Share this article

print logo

EVERYBODY'S COLUMN / Letters from our readers

Stop pretending a casino is economic development

Recently there have been letters accusing casino opponents of being "do-gooders." First of all, is that bad? Secondly, the facts are ignored. Extensive research notes that stand-alone urban casinos are not economic development, rather they cause economic harm. Don't take my word for it. Go online and search for William N. Thompson (a professor who is not anti-gambling), Earl Grinols and John Kindt. Go to and follow the links.

We who oppose a casino have seen that while 1,000 jobs may be created, evidence shows that 2,000 to 3,000 jobs will be lost in the region. Urban casinos take regional disposable income that would be spent elsewhere in the region. It is no secret that casinos want it all inside -- eating, drinking, gambling, entertainment and now a hotel with many guests comped. This won't hurt downtown hotels and restaurants?

If people want to gamble, that's their choice. But don't pretend that this is economic development. Economic development is happening with the Buffalo Niagara Medical facilities and the Statler overhaul. They are not the same dynamic as a casino. We do have economic problems that need addressing, but casinos only make it worse.

Robert J. Heffern



People are ignoring facts about casinos

On consecutive Sundays, The News has published letters touting the benefits of a casino in Buffalo, and condemning those trying to prevent achievement of such and impugning their motives. The letters are excellent examples of inherent contradiction and the illogic of stating as fact unproven propositions.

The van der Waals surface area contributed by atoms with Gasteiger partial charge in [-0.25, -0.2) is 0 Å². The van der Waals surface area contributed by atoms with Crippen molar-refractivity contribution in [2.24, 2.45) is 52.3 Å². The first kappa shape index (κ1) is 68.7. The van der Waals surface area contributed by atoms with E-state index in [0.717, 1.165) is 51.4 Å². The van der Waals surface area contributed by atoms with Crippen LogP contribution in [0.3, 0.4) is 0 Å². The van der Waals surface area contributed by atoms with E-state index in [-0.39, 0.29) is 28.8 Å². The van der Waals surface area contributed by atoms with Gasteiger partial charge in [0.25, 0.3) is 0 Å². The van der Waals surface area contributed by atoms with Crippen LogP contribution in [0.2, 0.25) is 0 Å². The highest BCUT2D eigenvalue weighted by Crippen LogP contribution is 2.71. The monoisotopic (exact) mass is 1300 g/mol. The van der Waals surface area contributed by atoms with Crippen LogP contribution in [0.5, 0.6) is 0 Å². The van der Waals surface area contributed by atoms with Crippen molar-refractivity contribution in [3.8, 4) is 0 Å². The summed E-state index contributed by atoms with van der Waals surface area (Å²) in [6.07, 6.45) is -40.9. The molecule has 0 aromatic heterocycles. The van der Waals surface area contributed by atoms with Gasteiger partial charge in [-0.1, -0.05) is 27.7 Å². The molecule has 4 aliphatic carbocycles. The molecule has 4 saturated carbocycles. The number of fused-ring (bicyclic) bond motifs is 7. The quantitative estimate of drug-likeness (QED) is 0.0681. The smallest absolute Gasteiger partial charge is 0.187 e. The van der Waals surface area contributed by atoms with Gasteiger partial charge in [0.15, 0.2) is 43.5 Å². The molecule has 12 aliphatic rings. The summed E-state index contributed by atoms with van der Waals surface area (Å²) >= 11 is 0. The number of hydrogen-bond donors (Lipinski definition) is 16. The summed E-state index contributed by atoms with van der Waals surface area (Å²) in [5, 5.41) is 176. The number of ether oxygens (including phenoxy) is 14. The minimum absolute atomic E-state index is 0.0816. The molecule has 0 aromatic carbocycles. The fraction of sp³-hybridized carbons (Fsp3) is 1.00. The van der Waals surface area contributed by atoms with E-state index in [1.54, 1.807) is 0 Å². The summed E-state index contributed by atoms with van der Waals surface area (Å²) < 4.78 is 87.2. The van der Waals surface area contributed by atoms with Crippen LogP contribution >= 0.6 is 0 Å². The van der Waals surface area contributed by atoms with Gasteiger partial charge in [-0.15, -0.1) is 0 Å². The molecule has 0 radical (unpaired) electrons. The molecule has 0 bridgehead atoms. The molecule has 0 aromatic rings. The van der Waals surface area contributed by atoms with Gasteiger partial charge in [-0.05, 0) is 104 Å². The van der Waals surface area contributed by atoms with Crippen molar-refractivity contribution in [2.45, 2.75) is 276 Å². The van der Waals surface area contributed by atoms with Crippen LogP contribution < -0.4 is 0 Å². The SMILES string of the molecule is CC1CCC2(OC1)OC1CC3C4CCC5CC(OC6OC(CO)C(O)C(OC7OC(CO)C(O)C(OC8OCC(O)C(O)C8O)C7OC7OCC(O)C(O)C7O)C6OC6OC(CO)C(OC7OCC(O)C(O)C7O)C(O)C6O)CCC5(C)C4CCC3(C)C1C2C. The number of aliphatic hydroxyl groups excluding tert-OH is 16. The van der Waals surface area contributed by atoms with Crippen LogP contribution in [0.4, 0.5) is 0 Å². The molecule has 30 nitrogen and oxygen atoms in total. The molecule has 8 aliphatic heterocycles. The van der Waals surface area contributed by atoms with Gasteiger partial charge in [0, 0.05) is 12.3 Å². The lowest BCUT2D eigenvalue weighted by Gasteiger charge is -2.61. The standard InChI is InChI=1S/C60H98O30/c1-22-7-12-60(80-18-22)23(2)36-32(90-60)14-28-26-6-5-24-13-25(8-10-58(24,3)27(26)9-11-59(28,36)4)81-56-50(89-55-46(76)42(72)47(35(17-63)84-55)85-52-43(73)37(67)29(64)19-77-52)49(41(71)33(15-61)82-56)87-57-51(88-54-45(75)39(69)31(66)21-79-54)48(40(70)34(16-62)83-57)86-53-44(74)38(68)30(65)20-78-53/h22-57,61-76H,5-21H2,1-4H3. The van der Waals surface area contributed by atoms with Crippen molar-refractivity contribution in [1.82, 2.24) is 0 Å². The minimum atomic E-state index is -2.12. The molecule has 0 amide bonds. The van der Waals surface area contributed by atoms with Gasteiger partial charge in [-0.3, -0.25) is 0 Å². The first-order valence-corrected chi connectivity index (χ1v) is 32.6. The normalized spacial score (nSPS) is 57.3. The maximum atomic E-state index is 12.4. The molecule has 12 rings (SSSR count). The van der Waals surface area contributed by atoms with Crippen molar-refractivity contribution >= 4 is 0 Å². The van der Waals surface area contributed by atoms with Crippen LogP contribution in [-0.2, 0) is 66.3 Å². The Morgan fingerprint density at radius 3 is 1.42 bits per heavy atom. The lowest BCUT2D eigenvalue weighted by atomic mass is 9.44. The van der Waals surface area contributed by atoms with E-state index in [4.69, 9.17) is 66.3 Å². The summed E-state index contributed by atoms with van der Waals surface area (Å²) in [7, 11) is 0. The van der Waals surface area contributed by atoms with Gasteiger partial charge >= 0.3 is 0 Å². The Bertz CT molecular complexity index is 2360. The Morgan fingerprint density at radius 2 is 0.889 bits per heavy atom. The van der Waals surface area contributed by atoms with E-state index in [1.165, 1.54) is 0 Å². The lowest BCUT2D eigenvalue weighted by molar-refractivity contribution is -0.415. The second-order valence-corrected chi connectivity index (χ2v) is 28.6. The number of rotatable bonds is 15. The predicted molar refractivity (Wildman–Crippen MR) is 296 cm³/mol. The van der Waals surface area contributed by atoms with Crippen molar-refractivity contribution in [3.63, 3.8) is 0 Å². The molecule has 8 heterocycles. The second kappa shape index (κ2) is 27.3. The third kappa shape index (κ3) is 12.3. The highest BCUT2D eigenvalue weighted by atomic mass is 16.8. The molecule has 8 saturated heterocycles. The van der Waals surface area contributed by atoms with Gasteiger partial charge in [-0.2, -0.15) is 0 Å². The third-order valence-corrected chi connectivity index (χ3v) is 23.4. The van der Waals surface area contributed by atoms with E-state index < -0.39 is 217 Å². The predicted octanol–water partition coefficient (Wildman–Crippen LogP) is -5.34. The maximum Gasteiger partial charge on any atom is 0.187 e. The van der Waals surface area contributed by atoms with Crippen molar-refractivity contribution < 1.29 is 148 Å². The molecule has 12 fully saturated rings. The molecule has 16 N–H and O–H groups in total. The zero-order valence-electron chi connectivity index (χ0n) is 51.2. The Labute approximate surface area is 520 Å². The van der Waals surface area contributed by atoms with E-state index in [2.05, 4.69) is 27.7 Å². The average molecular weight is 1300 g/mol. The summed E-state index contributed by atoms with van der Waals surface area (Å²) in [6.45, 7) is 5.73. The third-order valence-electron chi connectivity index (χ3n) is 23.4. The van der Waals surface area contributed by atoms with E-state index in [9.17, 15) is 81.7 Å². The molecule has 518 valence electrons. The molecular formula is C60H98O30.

One suggests that since this locale is already awash in gambling venues, another can do no harm, being in any event representative of progress. A second chides the casino opponents for failing to provide an alternative to the development and progress they are thwarting at no expense to themselves.

According to their logic, those who warn of a hazard become thereby forever responsible for the welfare of those whom they have sought to preserve, as well as all bystanders.

Lest it have been overlooked, The News on Oct. 21 carried a report from Suffolk County of another embezzlement of considerable proportion, the proximate cause of which was gambling. But gambling always did seem to possess that quality of allure, which too often causes prudence and logic to be ignored, both by gambling's proponents and by its victims.

Paul Egan



Wilson reaps benefits of corporate welfare

Since the late 1960s, the taxpayers of Erie County have loudly insisted that their political leaders do what was necessary to keep the Buffalo Bills here whenever Ralph Wilson threatened to leave. What was necessary became an expensive and expansive list:

Taxpayers pay for a Lancaster stadium because of a broken contract deal. Taxpayers build and pay for an Orchard Park stadium. Taxpayers let Wilson use the stadium rent-free and put his name on it. Taxpayers let Wilson use the stadium for any and all events he wishes to hold there and keep all the proceeds. Taxpayers provide and pay for security at all events held at the stadium. Taxpayers pay for all stadium updates and improvements, including exclusive luxury boxes and a new multimillion-dollar scoreboard. Taxpayers build and pay for an indoor practice facility and name it after Wilson. Taxpayers pay all maintenance costs and repairs for the stadium, practice facilities and parking facilities, including repaving, repainting, resodding and snow removal.

Eleven games later, most members of the Bills organization leave town and the taxpayers are left with all the "bills." What a great business deal -- corporate welfare is a wonderful thing!

Carl and Kathleen Janish